Gateway to Mexico and the Organ Pipe Cactus National Monument.
Camping & RV Parks
There are many camping and RV accommodations in and around Ajo. For more information, contact:
Chamber of Commerce Ajo
601 W Indian Village Rd
Ajo, AZ 85321
Location /Description / History
Ajo pronounced Ah-ho is located in western Pima County in the western part of Arizona. It is south of Interstate 8 and just off State Highway 85. It is approximately 110 miles from Phoenix and 131 miles from Tucson. It is a gateway into Mexico and to the Organ Pipe Cactus National Monument. It is famous for its Spanish colonial architecture, historic railway station, relaxed charm, breathtaking vistas, and vibrant sunsets.
Ajo is an ethnically diverse community and the birthplace of copper mining in Arizona. The principal source of the town’s economy is tourism, though Phelps Dodge hopes to re-establish the copper mining industry which ceased operation in 1986. It is a popular tourist destination and retirement community offering a somewhat inexpensive lifestyle. It has also become the home of border patrollers of late. Ajo is a gateway for visitors traveling to Mexico, Organ Pipe Cactus National Monument, and the Tohono O’odham Indian Reservation (and its casino.)
In Spanish, ajo means “garlic.” Wild garlic plants (the Ajo lily or desert lily an onion-like plant) that grew in the surrounding hills were responsible for the naming of the community. Some also suspect the name comes from Papago Indian word for “paint.” The Papago Indians obtained red paint pigments from this area.
Population / Elevation
Population: About 4000 (2007)
Elevation: 1798 feet above sea level
Size: 28.1 square miles
Historic & Points of Interest
heart of Ajo is The Ajo Plaza, a Spanish Colonial Revival town
square built in 1917. The lovely plaza is lined by tall palms and flanked by
mission churches and Spanish-style buildings. Festivals are held in the plaza.
It was built at the direction of mining pioneer John Greenway. His wife Isabella
later became the first woman elected to Congress by Arizona. The Catholic church
was designed by George Washington Smith, a Santa Barbara, California architect
whom Isabella had met. The church was built in 1924-25. The Protestant church
was built in 1927 and influenced by the same architect. He died however before
it was built and does not get full credit for it. Mrs. Isabella Greenway
donated some funds in her deceased husband's honor (John Greenway died Jan. 1926)
towards its completion and her name is on the plaque in front of the church.
- Curley School 1919 beautiful Spanish architecture
- Ajo Historical Society Museum mementos from Ajo’s past
- The Train Depot 1915 aka Ajo Depot served the Tucson, Cornelia, Gila Bend railway.
Golf -Tennis -Bowling -Swimming -Organized community events.
January - Annual Piñata Contest
February - Sonoran Shindig
February - Annual Fiddler’s Contest
March - Annual O’odham Day Celebration
November - Copper Days and Great Western Street Fair
November - Desert Dust and Classic Rust Car Show
November - Paws, Claws, and Snakes Pet Parade
December - La Posada - Piñata, candle light procession
Related Books & Gifts - Trading Post
- Sonoran Desert National Monument
- Crater Range
- Sonayta, Mexico bustling sout-of-the-border town famous for crafts and shopping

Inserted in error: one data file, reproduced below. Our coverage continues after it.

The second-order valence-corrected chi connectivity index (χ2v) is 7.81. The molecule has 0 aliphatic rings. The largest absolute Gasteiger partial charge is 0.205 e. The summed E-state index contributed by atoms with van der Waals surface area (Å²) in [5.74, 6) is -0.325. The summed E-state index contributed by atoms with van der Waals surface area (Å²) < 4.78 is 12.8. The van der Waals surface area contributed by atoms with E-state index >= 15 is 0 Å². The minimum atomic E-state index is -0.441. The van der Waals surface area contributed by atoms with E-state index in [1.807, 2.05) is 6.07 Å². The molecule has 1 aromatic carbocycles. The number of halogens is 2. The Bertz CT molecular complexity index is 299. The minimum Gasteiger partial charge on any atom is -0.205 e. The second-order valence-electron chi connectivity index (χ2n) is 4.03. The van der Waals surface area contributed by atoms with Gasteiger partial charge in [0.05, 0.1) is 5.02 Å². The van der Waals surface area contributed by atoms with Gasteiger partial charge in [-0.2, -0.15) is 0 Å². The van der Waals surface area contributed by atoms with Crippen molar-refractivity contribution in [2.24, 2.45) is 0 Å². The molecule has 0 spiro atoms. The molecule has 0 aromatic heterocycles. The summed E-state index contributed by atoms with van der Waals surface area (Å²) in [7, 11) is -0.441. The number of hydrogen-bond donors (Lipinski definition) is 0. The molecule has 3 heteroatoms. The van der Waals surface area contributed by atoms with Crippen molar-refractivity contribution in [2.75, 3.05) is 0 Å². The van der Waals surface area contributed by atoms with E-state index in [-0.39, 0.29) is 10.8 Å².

- Puerto Penasco, aka Rocky Point a resort town located two hours south on the Sea of Cortez in Sonora, Mexico. Puerto Penasco was at one time a fishing village and has shops for tourists and delicious fresh shrimp that tourists bring back across the border.
- Goldwater Gunnery Range
Cites and Towns
Parks & Monuments
- Cabeza Prieta National Wildlife Refuge and Visitor Center
- Organ Pipe Cactus National Monument famous for the rare Organ Pipe Cactus.
- Saguaro National Park133 miles east.
- Casa Grande National Monument: 120 miles northeast.
- Tumacacori National Historic Park: 36 miles south of Tucson.
- Tubac Presidio Stater Historic Park: 34 miles south of Tucson.
- Picacho Peak State Park: 120 miles northeast.
- Catalina State Park: 20 miles north of Tucson.
Recreation & Wilderness Areas
SEARCH THIS SITE
Monument Valley Navajo Tribal Park
The movie Stagecoach, in 1939 introduced two stars to the American public, John Wayne, and Monument Valley. Visiting Monument Valley gives you a spiritual and uplifting experience that few places on earth can duplicate. Take a look at this spectacular scenery in this DesertUSA video.
Glen Canyon Dam - Lake Powell Held behind the Bureau of Reclamation's Glen Canyon Dam, waters of the Colorado River and tributaries are backed up almost 186 miles, forming Lake Powell. The dam was completed in 1963. Take a look at this tremendous feat of engineering - the Glen Canyon Dam.
Canyon de Chelly National Monument
Canyon de Chelly NM offers the opportunity to learn about Southwestern Indian history from the earliest Anasazi to the Navajo Indians who live and farm here today. Its primary attractions are ruins of Indian villages built between 350 and 1300 AD at the base of sheer red cliffs and in canyon wall caves.
Laughlin - Lake Mohave - Colorado River
In the summer, Katherine's Landing at the southern end of Lake Mohave is a hub of activity. It has fuel, a general store, a restaurant and a snack bar. The Colorado River south of the dam offers many recreational opportunities. Take a look at this river destination!
Click here to see current desert temperatures!